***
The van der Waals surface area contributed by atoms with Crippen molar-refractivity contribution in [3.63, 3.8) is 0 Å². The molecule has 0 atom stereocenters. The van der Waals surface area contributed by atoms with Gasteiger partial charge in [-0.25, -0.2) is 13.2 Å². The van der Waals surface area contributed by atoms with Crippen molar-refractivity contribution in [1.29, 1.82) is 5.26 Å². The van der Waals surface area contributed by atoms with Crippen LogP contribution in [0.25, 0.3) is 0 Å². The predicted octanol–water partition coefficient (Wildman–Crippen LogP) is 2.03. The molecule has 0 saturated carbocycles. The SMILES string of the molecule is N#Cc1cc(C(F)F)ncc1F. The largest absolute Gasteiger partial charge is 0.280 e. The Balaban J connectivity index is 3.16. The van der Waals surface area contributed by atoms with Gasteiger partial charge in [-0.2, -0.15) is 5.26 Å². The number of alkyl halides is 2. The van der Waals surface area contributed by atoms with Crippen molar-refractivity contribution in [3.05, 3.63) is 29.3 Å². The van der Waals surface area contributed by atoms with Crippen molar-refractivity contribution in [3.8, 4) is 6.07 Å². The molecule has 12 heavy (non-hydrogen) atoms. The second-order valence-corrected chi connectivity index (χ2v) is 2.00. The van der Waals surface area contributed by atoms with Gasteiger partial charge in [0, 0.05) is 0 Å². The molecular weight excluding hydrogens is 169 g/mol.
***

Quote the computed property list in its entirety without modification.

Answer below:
The van der Waals surface area contributed by atoms with Crippen molar-refractivity contribution in [3.63, 3.8) is 0 Å². The molecule has 0 atom stereocenters. The van der Waals surface area contributed by atoms with Gasteiger partial charge in [-0.25, -0.2) is 13.2 Å². The van der Waals surface area contributed by atoms with Crippen molar-refractivity contribution in [1.29, 1.82) is 5.26 Å². The van der Waals surface area contributed by atoms with Crippen LogP contribution in [0.25, 0.3) is 0 Å². The predicted octanol–water partition coefficient (Wildman–Crippen LogP) is 2.03. The molecule has 0 saturated carbocycles. The SMILES string of the molecule is N#Cc1cc(C(F)F)ncc1F. The largest absolute Gasteiger partial charge is 0.280 e. The Balaban J connectivity index is 3.16. The van der Waals surface area contributed by atoms with Gasteiger partial charge in [-0.2, -0.15) is 5.26 Å². The number of alkyl halides is 2. The van der Waals surface area contributed by atoms with Crippen molar-refractivity contribution in [3.05, 3.63) is 29.3 Å². The van der Waals surface area contributed by atoms with Crippen molar-refractivity contribution in [3.8, 4) is 6.07 Å². The molecule has 12 heavy (non-hydrogen) atoms. The second-order valence-corrected chi connectivity index (χ2v) is 2.00. The van der Waals surface area contributed by atoms with Gasteiger partial charge in [0, 0.05) is 0 Å². The molecular weight excluding hydrogens is 169 g/mol.